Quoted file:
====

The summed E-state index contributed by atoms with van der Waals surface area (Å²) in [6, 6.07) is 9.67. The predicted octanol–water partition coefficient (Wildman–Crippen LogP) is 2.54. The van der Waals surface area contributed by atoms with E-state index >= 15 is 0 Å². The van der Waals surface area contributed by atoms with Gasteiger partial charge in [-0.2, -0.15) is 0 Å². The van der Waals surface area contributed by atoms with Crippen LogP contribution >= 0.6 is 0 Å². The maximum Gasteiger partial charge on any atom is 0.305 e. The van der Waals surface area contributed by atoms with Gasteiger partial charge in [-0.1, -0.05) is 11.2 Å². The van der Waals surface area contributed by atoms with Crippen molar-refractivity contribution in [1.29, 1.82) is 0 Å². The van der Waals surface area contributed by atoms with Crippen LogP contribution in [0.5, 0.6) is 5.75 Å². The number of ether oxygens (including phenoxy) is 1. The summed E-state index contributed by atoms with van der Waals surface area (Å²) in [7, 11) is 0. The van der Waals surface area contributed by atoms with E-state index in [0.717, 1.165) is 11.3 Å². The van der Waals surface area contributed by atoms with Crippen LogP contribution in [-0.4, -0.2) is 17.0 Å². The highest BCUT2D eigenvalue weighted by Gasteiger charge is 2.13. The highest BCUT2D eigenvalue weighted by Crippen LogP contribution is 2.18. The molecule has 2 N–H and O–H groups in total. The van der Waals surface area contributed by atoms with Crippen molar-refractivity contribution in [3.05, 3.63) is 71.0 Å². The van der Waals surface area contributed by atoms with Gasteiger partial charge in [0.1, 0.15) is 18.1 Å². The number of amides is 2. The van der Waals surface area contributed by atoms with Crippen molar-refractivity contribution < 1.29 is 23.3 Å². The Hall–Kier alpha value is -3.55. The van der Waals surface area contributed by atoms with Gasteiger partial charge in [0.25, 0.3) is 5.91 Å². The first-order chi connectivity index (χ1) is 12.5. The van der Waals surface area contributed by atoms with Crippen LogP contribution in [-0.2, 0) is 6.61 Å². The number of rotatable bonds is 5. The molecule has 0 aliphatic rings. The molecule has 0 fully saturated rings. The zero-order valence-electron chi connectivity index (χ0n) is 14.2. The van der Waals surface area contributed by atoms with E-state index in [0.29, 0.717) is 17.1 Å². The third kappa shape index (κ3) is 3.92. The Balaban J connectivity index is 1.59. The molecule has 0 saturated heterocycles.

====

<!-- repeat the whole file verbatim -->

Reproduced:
The summed E-state index contributed by atoms with van der Waals surface area (Å²) in [6, 6.07) is 9.67. The predicted octanol–water partition coefficient (Wildman–Crippen LogP) is 2.54. The van der Waals surface area contributed by atoms with E-state index >= 15 is 0 Å². The van der Waals surface area contributed by atoms with Gasteiger partial charge in [-0.2, -0.15) is 0 Å². The van der Waals surface area contributed by atoms with Crippen LogP contribution >= 0.6 is 0 Å². The maximum Gasteiger partial charge on any atom is 0.305 e. The van der Waals surface area contributed by atoms with Gasteiger partial charge in [-0.1, -0.05) is 11.2 Å². The van der Waals surface area contributed by atoms with Crippen molar-refractivity contribution in [1.29, 1.82) is 0 Å². The van der Waals surface area contributed by atoms with Crippen LogP contribution in [0.5, 0.6) is 5.75 Å². The number of ether oxygens (including phenoxy) is 1. The summed E-state index contributed by atoms with van der Waals surface area (Å²) in [7, 11) is 0. The van der Waals surface area contributed by atoms with E-state index in [0.717, 1.165) is 11.3 Å². The van der Waals surface area contributed by atoms with Crippen LogP contribution in [-0.4, -0.2) is 17.0 Å². The highest BCUT2D eigenvalue weighted by Gasteiger charge is 2.13. The highest BCUT2D eigenvalue weighted by Crippen LogP contribution is 2.18. The molecule has 2 N–H and O–H groups in total. The van der Waals surface area contributed by atoms with Crippen molar-refractivity contribution in [3.05, 3.63) is 71.0 Å². The van der Waals surface area contributed by atoms with Gasteiger partial charge in [0.1, 0.15) is 18.1 Å². The number of amides is 2. The van der Waals surface area contributed by atoms with Crippen molar-refractivity contribution < 1.29 is 23.3 Å². The Hall–Kier alpha value is -3.55. The van der Waals surface area contributed by atoms with Gasteiger partial charge in [0.25, 0.3) is 5.91 Å². The first-order chi connectivity index (χ1) is 12.5. The van der Waals surface area contributed by atoms with Crippen LogP contribution in [-0.2, 0) is 6.61 Å². The number of rotatable bonds is 5. The molecule has 0 aliphatic rings. The molecule has 0 fully saturated rings. The zero-order valence-electron chi connectivity index (χ0n) is 14.2. The van der Waals surface area contributed by atoms with E-state index in [0.29, 0.717) is 17.1 Å². The third kappa shape index (κ3) is 3.92. The Balaban J connectivity index is 1.59. The molecule has 0 saturated heterocycles.